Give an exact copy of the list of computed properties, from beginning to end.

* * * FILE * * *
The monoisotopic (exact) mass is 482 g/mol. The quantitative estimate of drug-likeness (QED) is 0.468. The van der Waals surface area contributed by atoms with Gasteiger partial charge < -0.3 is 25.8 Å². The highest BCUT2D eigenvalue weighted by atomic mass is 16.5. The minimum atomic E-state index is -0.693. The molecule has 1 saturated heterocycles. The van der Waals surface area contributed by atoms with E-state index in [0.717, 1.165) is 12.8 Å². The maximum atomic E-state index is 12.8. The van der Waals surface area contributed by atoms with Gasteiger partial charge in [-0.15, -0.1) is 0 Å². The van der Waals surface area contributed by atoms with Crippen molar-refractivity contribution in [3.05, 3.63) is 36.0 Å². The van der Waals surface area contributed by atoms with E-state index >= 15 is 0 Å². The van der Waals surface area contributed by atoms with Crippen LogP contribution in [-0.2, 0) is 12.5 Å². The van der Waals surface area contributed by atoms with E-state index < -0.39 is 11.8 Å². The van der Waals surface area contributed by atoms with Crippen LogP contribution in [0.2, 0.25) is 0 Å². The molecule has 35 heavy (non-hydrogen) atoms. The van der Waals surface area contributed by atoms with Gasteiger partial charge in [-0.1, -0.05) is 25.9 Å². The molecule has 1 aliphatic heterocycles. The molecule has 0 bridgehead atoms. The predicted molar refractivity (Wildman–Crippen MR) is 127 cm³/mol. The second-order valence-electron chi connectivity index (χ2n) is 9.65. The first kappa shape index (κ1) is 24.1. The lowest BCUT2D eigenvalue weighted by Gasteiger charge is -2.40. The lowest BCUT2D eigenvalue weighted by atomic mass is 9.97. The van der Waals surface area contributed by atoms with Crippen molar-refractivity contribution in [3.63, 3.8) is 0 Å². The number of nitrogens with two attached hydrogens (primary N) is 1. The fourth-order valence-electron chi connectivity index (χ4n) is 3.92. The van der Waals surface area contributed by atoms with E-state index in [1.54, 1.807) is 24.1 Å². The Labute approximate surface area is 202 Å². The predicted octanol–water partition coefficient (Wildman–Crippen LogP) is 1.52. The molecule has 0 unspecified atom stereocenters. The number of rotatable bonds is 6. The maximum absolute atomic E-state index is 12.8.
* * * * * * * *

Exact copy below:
The monoisotopic (exact) mass is 482 g/mol. The quantitative estimate of drug-likeness (QED) is 0.468. The van der Waals surface area contributed by atoms with Gasteiger partial charge < -0.3 is 25.8 Å². The highest BCUT2D eigenvalue weighted by atomic mass is 16.5. The minimum atomic E-state index is -0.693. The molecule has 1 saturated heterocycles. The van der Waals surface area contributed by atoms with E-state index in [0.717, 1.165) is 12.8 Å². The maximum atomic E-state index is 12.8. The van der Waals surface area contributed by atoms with Gasteiger partial charge in [-0.15, -0.1) is 0 Å². The van der Waals surface area contributed by atoms with Crippen molar-refractivity contribution in [3.05, 3.63) is 36.0 Å². The van der Waals surface area contributed by atoms with E-state index >= 15 is 0 Å². The van der Waals surface area contributed by atoms with Crippen LogP contribution in [-0.2, 0) is 12.5 Å². The van der Waals surface area contributed by atoms with E-state index < -0.39 is 11.8 Å². The van der Waals surface area contributed by atoms with Crippen LogP contribution in [0.2, 0.25) is 0 Å². The molecule has 35 heavy (non-hydrogen) atoms. The van der Waals surface area contributed by atoms with Gasteiger partial charge in [-0.1, -0.05) is 25.9 Å². The molecule has 1 aliphatic heterocycles. The molecule has 0 bridgehead atoms. The predicted molar refractivity (Wildman–Crippen MR) is 127 cm³/mol. The second-order valence-electron chi connectivity index (χ2n) is 9.65. The first kappa shape index (κ1) is 24.1. The lowest BCUT2D eigenvalue weighted by Gasteiger charge is -2.40. The lowest BCUT2D eigenvalue weighted by atomic mass is 9.97. The van der Waals surface area contributed by atoms with Crippen molar-refractivity contribution in [3.63, 3.8) is 0 Å². The number of nitrogens with two attached hydrogens (primary N) is 1. The fourth-order valence-electron chi connectivity index (χ4n) is 3.92. The van der Waals surface area contributed by atoms with E-state index in [1.54, 1.807) is 24.1 Å². The Labute approximate surface area is 202 Å². The predicted octanol–water partition coefficient (Wildman–Crippen LogP) is 1.52. The molecule has 0 unspecified atom stereocenters. The number of rotatable bonds is 6. The maximum absolute atomic E-state index is 12.8.